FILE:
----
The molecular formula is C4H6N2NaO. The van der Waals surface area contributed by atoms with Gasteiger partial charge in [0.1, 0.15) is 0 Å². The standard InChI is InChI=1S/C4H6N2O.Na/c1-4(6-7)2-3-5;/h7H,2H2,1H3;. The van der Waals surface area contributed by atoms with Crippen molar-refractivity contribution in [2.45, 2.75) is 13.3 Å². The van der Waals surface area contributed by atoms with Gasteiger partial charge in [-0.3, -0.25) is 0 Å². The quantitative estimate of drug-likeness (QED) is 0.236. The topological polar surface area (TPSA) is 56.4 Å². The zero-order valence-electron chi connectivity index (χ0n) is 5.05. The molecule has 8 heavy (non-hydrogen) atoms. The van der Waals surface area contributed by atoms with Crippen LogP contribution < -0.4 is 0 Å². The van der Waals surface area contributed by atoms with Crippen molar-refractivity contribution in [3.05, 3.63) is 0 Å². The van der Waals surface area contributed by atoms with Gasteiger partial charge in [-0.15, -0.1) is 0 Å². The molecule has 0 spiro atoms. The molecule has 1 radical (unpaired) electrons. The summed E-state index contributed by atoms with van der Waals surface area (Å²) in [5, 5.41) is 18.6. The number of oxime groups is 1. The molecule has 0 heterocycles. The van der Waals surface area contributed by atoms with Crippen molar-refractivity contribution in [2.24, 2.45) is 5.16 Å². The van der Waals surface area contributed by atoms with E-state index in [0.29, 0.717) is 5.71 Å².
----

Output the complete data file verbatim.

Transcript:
The molecular formula is C4H6N2NaO. The van der Waals surface area contributed by atoms with Gasteiger partial charge in [0.1, 0.15) is 0 Å². The standard InChI is InChI=1S/C4H6N2O.Na/c1-4(6-7)2-3-5;/h7H,2H2,1H3;. The van der Waals surface area contributed by atoms with Crippen molar-refractivity contribution in [2.45, 2.75) is 13.3 Å². The van der Waals surface area contributed by atoms with Gasteiger partial charge in [-0.3, -0.25) is 0 Å². The quantitative estimate of drug-likeness (QED) is 0.236. The topological polar surface area (TPSA) is 56.4 Å². The zero-order valence-electron chi connectivity index (χ0n) is 5.05. The molecule has 8 heavy (non-hydrogen) atoms. The van der Waals surface area contributed by atoms with Crippen LogP contribution < -0.4 is 0 Å². The van der Waals surface area contributed by atoms with Crippen molar-refractivity contribution in [3.05, 3.63) is 0 Å². The van der Waals surface area contributed by atoms with Gasteiger partial charge in [-0.15, -0.1) is 0 Å². The molecule has 0 spiro atoms. The molecule has 1 radical (unpaired) electrons. The summed E-state index contributed by atoms with van der Waals surface area (Å²) in [5, 5.41) is 18.6. The number of oxime groups is 1. The molecule has 0 heterocycles. The van der Waals surface area contributed by atoms with Crippen molar-refractivity contribution in [2.24, 2.45) is 5.16 Å². The van der Waals surface area contributed by atoms with E-state index in [0.29, 0.717) is 5.71 Å².